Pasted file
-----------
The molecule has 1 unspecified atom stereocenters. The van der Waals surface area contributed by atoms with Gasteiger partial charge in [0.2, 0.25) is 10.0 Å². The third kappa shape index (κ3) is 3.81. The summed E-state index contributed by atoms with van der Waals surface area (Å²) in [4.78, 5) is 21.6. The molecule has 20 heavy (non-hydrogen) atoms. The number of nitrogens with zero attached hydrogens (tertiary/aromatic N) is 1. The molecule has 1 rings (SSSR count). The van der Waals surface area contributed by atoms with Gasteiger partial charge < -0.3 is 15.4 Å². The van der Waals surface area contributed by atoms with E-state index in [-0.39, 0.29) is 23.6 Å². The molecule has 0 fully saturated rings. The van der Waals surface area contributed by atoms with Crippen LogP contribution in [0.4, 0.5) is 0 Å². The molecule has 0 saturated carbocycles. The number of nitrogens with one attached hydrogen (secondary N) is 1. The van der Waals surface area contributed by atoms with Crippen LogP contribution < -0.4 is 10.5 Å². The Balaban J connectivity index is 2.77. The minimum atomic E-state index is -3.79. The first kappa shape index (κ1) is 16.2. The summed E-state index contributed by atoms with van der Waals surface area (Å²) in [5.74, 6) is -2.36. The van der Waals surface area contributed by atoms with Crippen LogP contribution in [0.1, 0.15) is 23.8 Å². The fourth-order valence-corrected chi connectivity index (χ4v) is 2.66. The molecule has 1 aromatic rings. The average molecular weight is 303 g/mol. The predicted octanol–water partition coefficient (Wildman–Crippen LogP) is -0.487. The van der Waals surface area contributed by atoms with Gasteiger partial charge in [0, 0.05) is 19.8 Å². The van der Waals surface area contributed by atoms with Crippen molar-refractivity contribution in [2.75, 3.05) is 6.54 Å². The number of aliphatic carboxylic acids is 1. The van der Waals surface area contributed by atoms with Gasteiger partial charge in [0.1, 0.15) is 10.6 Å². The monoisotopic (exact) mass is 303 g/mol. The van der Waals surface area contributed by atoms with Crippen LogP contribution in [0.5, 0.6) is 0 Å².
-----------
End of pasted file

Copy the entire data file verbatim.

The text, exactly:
The molecule has 1 unspecified atom stereocenters. The van der Waals surface area contributed by atoms with Gasteiger partial charge in [0.2, 0.25) is 10.0 Å². The third kappa shape index (κ3) is 3.81. The summed E-state index contributed by atoms with van der Waals surface area (Å²) in [4.78, 5) is 21.6. The molecule has 20 heavy (non-hydrogen) atoms. The number of nitrogens with zero attached hydrogens (tertiary/aromatic N) is 1. The molecule has 1 rings (SSSR count). The van der Waals surface area contributed by atoms with Gasteiger partial charge < -0.3 is 15.4 Å². The van der Waals surface area contributed by atoms with E-state index in [-0.39, 0.29) is 23.6 Å². The molecule has 0 fully saturated rings. The van der Waals surface area contributed by atoms with Crippen LogP contribution in [0.4, 0.5) is 0 Å². The molecule has 0 saturated carbocycles. The number of nitrogens with one attached hydrogen (secondary N) is 1. The van der Waals surface area contributed by atoms with Crippen LogP contribution < -0.4 is 10.5 Å². The Balaban J connectivity index is 2.77. The minimum atomic E-state index is -3.79. The first kappa shape index (κ1) is 16.2. The summed E-state index contributed by atoms with van der Waals surface area (Å²) in [5.74, 6) is -2.36. The van der Waals surface area contributed by atoms with Crippen LogP contribution in [0.1, 0.15) is 23.8 Å². The fourth-order valence-corrected chi connectivity index (χ4v) is 2.66. The molecule has 1 aromatic rings. The average molecular weight is 303 g/mol. The predicted octanol–water partition coefficient (Wildman–Crippen LogP) is -0.487. The van der Waals surface area contributed by atoms with Gasteiger partial charge in [0, 0.05) is 19.8 Å². The van der Waals surface area contributed by atoms with Crippen molar-refractivity contribution in [2.75, 3.05) is 6.54 Å². The number of aliphatic carboxylic acids is 1. The van der Waals surface area contributed by atoms with Gasteiger partial charge in [0.1, 0.15) is 10.6 Å². The monoisotopic (exact) mass is 303 g/mol. The van der Waals surface area contributed by atoms with Crippen LogP contribution in [0.5, 0.6) is 0 Å².